The U.S. Supreme Court released one of its biggest decisions since it struck down the Defense of Marriage Act one year ago, captioned Burwell v. Hobby Lobby Stores, Inc., 189 L. Ed. 2d 675 (U.S. 2014). In the first decision of its kind, the Court held closely-held corporations can exercise religion, are afforded religious freedom under the law, and are therefore not required to pay for employees’ birth control in the face of religious objections. To understand this, we need to turn back over 200 years.
Since its adoption in 1791, the First Amendment to the U.S. Constitution has guaranteed citizens the right to exercise religion, among other rights. The Religious Freedom Restoration Act (“RFRA”) was passed in response to a 1990 case involving two American Indian drug rehab counselors who ingested peyote as part of their religion and were fired. The firing was upheld by the Court under the logic that religious exemptions that conflict with valid law could create a disastrous outcome. RFRA sets forth the test to determine when a rule of general applicability may be imposed on an individual who claims a religious exemption. Under RFRA, the government is prohibited from “substantially burdening” a person’s exercise of religion even if the government’s rule is one of general applicability (such as laws prohibiting the use of peyote) unless the government can demonstrate that the burden on the person 1) is in furtherance of a compelling government interest and 2) is the least restrictive means of furthering that interest. So what does this have to do with Hobby Lobby?
The Patient Protection and Affordable Care Act of 2010 (“ACA”) requires, among other things, certain employers to furnish health plans which include “preventative care and screenings” for women without “any cost sharing requirements.” The federal Department of Health and Human Services (“HHS”) passed regulations implementing this section of the law including a mandate requiring employers provide coverage of twenty birth control methods approved by the Food and Drug Administration (“FDA”). Following this regulation, the owners of three closely-held corporations filed suit asserting the regulation violated their religious beliefs. The companies included Hobby Lobby, a Southern Baptist-owned craft store with 13,000 employees; Mardel, a Southern Baptist-owned seller of religious books with 400 employees; and Conestoga Wood Specialties, a Mennonite-owned cabinet-making business with 950 employees.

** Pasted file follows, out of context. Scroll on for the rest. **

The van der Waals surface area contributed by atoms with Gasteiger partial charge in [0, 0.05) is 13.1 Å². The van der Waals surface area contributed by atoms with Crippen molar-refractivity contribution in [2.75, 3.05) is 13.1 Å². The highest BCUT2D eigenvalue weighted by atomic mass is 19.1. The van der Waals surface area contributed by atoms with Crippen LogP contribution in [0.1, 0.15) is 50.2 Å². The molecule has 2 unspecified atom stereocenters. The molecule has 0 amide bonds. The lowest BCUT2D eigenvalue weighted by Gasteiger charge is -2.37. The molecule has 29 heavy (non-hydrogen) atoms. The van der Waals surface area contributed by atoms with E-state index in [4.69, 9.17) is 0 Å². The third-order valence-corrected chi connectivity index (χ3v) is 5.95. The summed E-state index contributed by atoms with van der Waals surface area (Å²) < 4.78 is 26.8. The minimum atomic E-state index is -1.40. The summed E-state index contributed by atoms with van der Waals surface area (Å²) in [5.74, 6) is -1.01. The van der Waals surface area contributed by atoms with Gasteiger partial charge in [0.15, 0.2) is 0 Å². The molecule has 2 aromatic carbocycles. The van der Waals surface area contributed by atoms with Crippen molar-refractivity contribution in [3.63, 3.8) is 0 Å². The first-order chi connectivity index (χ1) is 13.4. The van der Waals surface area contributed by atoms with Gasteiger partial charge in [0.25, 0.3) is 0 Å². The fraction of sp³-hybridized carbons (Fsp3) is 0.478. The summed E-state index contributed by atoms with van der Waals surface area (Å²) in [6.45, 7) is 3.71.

The owners objected to four specific kinds of birth control they believe end pregnancies rather than prevent them, including two kinds of “morning-after-pills” and two intrauterine devices. None of the owners had any objection to the sixteen other FDA-approved methods of birth control covered under HHS’s regulation.
The Court tackled a number of issues in the opinion. The first major issue was whether a closely-held corporation was a “person” under RFRA and entitled to religious liberty. The Court determined that because the law is broad, it includes corporations. It reasoned that to exclude corporations from this protection, when corporations are obviously run by people who may have religious beliefs, would not be logical. Second, the Court held for-profit companies can engage in the “exercise of religion” and are not required to focus solely on making profit. Rather, they may engage in many acts whereby they exercise their religion. Third, the Court was persuaded the mandate imposed a substantial burden on the companies because noncompliance could result in millions of dollars of penalties under the ACA. Fourth, the Court held there was a compelling government interest in creating the mandate but the mandate failed the least-restrictive method test.